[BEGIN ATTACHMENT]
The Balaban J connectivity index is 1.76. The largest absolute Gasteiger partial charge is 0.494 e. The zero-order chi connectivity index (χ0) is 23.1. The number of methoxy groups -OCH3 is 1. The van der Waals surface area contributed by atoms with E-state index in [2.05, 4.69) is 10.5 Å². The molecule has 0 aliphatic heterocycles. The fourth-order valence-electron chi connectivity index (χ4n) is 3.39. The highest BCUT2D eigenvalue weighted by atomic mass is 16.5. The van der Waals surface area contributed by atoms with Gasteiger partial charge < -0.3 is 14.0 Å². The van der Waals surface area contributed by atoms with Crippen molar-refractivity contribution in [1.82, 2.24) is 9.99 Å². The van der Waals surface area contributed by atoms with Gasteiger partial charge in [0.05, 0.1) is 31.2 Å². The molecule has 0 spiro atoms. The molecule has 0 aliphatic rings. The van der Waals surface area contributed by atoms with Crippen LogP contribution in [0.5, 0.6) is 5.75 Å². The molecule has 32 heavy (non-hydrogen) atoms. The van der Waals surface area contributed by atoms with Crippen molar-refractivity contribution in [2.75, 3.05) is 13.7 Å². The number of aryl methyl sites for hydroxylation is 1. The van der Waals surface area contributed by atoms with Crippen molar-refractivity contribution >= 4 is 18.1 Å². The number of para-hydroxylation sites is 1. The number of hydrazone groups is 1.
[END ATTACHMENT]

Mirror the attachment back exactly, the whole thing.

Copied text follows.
The Balaban J connectivity index is 1.76. The largest absolute Gasteiger partial charge is 0.494 e. The zero-order chi connectivity index (χ0) is 23.1. The number of methoxy groups -OCH3 is 1. The van der Waals surface area contributed by atoms with E-state index in [2.05, 4.69) is 10.5 Å². The molecule has 0 aliphatic heterocycles. The fourth-order valence-electron chi connectivity index (χ4n) is 3.39. The highest BCUT2D eigenvalue weighted by atomic mass is 16.5. The van der Waals surface area contributed by atoms with Gasteiger partial charge < -0.3 is 14.0 Å². The van der Waals surface area contributed by atoms with Crippen molar-refractivity contribution in [1.82, 2.24) is 9.99 Å². The van der Waals surface area contributed by atoms with Gasteiger partial charge in [0.05, 0.1) is 31.2 Å². The molecule has 0 spiro atoms. The molecule has 0 aliphatic rings. The van der Waals surface area contributed by atoms with Crippen LogP contribution in [0.5, 0.6) is 5.75 Å². The molecule has 32 heavy (non-hydrogen) atoms. The van der Waals surface area contributed by atoms with Crippen molar-refractivity contribution in [2.75, 3.05) is 13.7 Å². The number of aryl methyl sites for hydroxylation is 1. The van der Waals surface area contributed by atoms with Crippen molar-refractivity contribution >= 4 is 18.1 Å². The number of para-hydroxylation sites is 1. The number of hydrazone groups is 1.